Sunday, October 20, 2013

Music and Success

The New York Times has an amazingly positive article about some unexpected benefits to studying music: a disproportionate number of highly-successful people either studied music in their youth or are today closet amateur musicians.
Look carefully and you’ll find musicians at the top of almost any industry. Woody Allen performs weekly with a jazz band. The television broadcaster Paula Zahn (cello) and the NBC chief White House correspondent Chuck Todd (French horn) attended college on music scholarships; NBC’s Andrea Mitchell trained to become a professional violinist. Both Microsoft’s Mr. Allen and the venture capitalist Roger McNamee have rock bands. Larry Page, a co-founder of Google, played saxophone in high school. Steven Spielberg is a clarinetist and son of a pianist. The former World Bank president James D. Wolfensohn has played cello at Carnegie Hall.
Oddly enough, despite the article collecting quotes from many of these people about just why music is so helpful, I don't get a sense that they managed to articulate it very well. Here is the conclusion of the story:
Consider the qualities these high achievers say music has sharpened: collaboration, creativity, discipline and the capacity to reconcile conflicting ideas. All are qualities notably absent from public life. Music may not make you a genius, or rich, or even a better person. But it helps train you to think differently, to process different points of view — and most important, to take pleasure in listening.
I'm not sure I can do any better! Music is somehow resistant to description in words. I'm pretty good at words, and pretty good at music, but they are really very different universes. I think the universe of music can be a kind of workshop that teaches you discipline, organization, creativity and humility. I like to say that the very best way to step outside yourself and learn humility is to practice Bach every day! But there is a lot more to it and it is probably in the details.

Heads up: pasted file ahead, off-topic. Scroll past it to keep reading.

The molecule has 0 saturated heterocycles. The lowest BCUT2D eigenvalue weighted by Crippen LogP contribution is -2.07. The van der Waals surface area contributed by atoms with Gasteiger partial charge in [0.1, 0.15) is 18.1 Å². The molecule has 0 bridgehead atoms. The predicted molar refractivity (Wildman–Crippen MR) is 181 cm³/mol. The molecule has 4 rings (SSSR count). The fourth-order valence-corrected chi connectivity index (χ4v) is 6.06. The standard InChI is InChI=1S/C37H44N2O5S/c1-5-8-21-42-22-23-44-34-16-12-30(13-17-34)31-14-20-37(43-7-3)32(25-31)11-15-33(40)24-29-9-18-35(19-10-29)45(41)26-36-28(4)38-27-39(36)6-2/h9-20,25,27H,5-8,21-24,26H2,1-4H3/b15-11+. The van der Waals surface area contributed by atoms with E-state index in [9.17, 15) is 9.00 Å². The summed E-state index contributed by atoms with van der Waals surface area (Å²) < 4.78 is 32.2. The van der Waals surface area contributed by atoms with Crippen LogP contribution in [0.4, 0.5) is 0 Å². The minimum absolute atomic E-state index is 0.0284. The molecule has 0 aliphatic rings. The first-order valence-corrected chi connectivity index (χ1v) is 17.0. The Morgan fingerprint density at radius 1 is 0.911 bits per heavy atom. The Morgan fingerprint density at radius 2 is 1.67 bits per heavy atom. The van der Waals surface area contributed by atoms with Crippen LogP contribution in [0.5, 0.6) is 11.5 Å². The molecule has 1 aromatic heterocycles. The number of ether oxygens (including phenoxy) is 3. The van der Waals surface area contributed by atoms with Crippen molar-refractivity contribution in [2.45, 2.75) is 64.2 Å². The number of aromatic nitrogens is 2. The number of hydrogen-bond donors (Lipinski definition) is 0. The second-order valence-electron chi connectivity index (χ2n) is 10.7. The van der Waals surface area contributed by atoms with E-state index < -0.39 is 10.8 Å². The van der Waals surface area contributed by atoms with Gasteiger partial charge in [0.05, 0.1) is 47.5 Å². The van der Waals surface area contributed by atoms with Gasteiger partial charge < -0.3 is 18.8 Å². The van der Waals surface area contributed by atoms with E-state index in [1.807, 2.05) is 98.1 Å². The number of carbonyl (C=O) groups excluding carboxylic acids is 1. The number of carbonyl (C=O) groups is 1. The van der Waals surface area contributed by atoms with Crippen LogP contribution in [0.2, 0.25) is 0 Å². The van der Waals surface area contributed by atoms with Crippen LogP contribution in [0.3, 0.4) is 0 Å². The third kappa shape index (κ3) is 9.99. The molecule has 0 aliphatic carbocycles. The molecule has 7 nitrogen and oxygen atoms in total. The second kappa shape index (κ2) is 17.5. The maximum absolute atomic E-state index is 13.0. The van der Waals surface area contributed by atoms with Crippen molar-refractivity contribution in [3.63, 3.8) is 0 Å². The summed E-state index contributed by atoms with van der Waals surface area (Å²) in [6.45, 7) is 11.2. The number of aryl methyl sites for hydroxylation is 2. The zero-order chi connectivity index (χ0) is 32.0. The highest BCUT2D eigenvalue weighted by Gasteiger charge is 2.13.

I remember an interesting thing a professor said in a graduate seminar in musicology. We were doing Guillaume DuFay and a practice of the time was the granting of sinecures from which he benefitted. A sinecure was an official post that paid a salary but did not actually require doing any work. It was a way of giving patronage. While living in Italy, for example, DuFay was paid for a sinecure in Burgundy where he didn't even have to be present. Knowing about this sort of thing might seem irrelevant to the music, but as the professor pointed out, "as musicologists, we are interested in the details." Ah yes, those details! They are what present all the difficulty.

This might give us a clue about music. If you set out to learn a piece by Bach, for example, you are presented with innumerable challenges both technical and musical--and they are all in the details. You have to find a way of playing, not just some of the notes, or most of the notes, but indeed, all of the notes. And you have to play them with precision, control and grace. Not only that, you have to play them musically, that is, the phrases have to be phrased, the articulations have to be articulated and so on. Finally, you have to make a good and appropriate sound and put the piece together as a whole. Oh, yes, and if you are going to perform in public, then you have to make all this look easy!

You know, part of why music helps people achieve success in life might just be that if you have worked with this kind of challenge, just about everything else in life is going to seem easier.

Here is some Bach to show you what I mean. This is Mischa Maisky with the prelude to the Cello Suite No. 3:

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